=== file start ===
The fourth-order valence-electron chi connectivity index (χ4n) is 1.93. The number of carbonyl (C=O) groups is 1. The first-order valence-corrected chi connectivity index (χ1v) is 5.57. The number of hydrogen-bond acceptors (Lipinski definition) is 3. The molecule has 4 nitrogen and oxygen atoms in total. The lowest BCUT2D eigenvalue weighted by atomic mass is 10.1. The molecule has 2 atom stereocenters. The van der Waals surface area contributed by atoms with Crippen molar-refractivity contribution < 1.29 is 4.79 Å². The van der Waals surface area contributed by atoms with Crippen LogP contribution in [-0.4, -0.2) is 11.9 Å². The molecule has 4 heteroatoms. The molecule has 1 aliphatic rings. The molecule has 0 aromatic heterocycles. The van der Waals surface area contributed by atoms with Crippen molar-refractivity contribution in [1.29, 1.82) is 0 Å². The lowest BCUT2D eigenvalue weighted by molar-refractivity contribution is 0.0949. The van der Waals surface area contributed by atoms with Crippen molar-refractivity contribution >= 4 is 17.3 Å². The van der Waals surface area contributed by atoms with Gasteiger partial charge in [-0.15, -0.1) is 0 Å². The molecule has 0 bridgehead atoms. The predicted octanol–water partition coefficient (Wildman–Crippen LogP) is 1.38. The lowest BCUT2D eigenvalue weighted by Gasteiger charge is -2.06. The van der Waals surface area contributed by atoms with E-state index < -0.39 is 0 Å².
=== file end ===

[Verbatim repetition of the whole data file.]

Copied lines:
The fourth-order valence-electron chi connectivity index (χ4n) is 1.93. The number of carbonyl (C=O) groups is 1. The first-order valence-corrected chi connectivity index (χ1v) is 5.57. The number of hydrogen-bond acceptors (Lipinski definition) is 3. The molecule has 4 nitrogen and oxygen atoms in total. The lowest BCUT2D eigenvalue weighted by atomic mass is 10.1. The molecule has 2 atom stereocenters. The van der Waals surface area contributed by atoms with Crippen molar-refractivity contribution < 1.29 is 4.79 Å². The van der Waals surface area contributed by atoms with Crippen LogP contribution in [-0.4, -0.2) is 11.9 Å². The molecule has 4 heteroatoms. The molecule has 1 aliphatic rings. The molecule has 0 aromatic heterocycles. The van der Waals surface area contributed by atoms with Crippen molar-refractivity contribution in [1.29, 1.82) is 0 Å². The lowest BCUT2D eigenvalue weighted by molar-refractivity contribution is 0.0949. The van der Waals surface area contributed by atoms with Crippen molar-refractivity contribution >= 4 is 17.3 Å². The van der Waals surface area contributed by atoms with Gasteiger partial charge in [-0.15, -0.1) is 0 Å². The molecule has 0 bridgehead atoms. The predicted octanol–water partition coefficient (Wildman–Crippen LogP) is 1.38. The lowest BCUT2D eigenvalue weighted by Gasteiger charge is -2.06. The van der Waals surface area contributed by atoms with E-state index < -0.39 is 0 Å².